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Title:Between two flags: cultural nationalism and racial formation in Puerto Rican Chicago, 1946-1994
Author(s):Staudenmaier, Michael J
Director of Research:Roediger, David R.
Doctoral Committee Chair(s):Roediger, David R.
Doctoral Committee Member(s):Burgos, Jr., Adrian; Burton, Antoinette; Dávila, Jerry; Mumford, Kevin
Department / Program:History
Discipline:History
Degree Granting Institution:University of Illinois at Urbana-Champaign
Degree:Ph.D.
Genre:Dissertation
Subject(s):Chicago
Puerto Ricans
cultural nationalism
racial formation
Latina/o
migration
social movements
race
latinidad
twentieth century
whiteness
Abstract:This dissertation traces the history of Chicago's Puerto Rican community between 1946 and 1994, a period of sustained growth and repeated transformations. Throughout this period, cultural nationalism proved itself a valuable tool to mobilize support for multiple and competing political projects, including both those that supported and those that rejected independence for the island of Puerto Rico. As such, I argue, cultural nationalism played a key role in shaping the racial formation of the local community and, eventually, the emergence of "Latina/o" as a novel racial category on a broader scale. Drawing on a wide range of archival sources, including newspapers, government documents, ethnographic field notes, and polemical writings produced within social movements, Between Two Flags sheds new light on the history of attempts by forces within Chicago's Puerto Rican community to define its identity in the face of external pressures. The first two chapters investigate three early efforts to deploy cultural nationalism on a local scale, all of which promoted (in different ways) the eventual assimilation of Puerto Ricans into whiteness. Chapters three and four examine the collapse of these early models, first by excavating in detail the pivotal three-day Division Street Riots of 1966, and then by looking at the gendered experience of poverty in the community. Chapters five and six track the emergence and eventual institutionalization of a militant anti-colonial cultural nationalism, focusing on the influence of black nationalism as well as the growing alliances connecting Puerto Rican and Chicana/o activists, who collectively influenced the emergence of latinidad. A brief epilogue draws lessons for the present moment.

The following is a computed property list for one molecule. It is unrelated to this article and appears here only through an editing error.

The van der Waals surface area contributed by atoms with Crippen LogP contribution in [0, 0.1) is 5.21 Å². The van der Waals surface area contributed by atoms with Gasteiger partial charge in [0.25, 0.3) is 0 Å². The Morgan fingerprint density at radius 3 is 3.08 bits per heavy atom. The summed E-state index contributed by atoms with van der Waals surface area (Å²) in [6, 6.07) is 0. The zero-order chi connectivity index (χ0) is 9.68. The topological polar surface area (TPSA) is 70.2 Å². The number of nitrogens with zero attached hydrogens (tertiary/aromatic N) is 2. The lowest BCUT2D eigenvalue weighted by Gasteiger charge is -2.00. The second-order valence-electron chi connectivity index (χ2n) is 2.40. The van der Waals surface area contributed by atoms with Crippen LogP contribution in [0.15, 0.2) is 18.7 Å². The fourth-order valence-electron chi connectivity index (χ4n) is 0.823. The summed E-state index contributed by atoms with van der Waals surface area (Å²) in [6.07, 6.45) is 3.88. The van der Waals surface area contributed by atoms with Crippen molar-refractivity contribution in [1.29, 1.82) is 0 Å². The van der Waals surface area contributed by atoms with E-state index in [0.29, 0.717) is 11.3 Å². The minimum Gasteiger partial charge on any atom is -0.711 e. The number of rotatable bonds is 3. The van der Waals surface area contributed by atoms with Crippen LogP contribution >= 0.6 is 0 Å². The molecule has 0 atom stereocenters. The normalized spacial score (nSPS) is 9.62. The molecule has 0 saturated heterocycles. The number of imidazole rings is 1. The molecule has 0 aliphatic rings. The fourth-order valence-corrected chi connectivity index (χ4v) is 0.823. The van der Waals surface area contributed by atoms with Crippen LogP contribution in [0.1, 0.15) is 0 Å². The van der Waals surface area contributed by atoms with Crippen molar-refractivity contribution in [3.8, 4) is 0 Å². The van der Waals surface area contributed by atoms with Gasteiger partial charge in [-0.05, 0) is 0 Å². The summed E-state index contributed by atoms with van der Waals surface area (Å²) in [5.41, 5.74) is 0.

Issue Date:2016-06-30
Type:Thesis
URI:http://hdl.handle.net/2142/92909
Rights Information:Copyright 2016 Michael J. Staudenmaier
Date Available in IDEALS:2016-11-10
Date Deposited:2016-08


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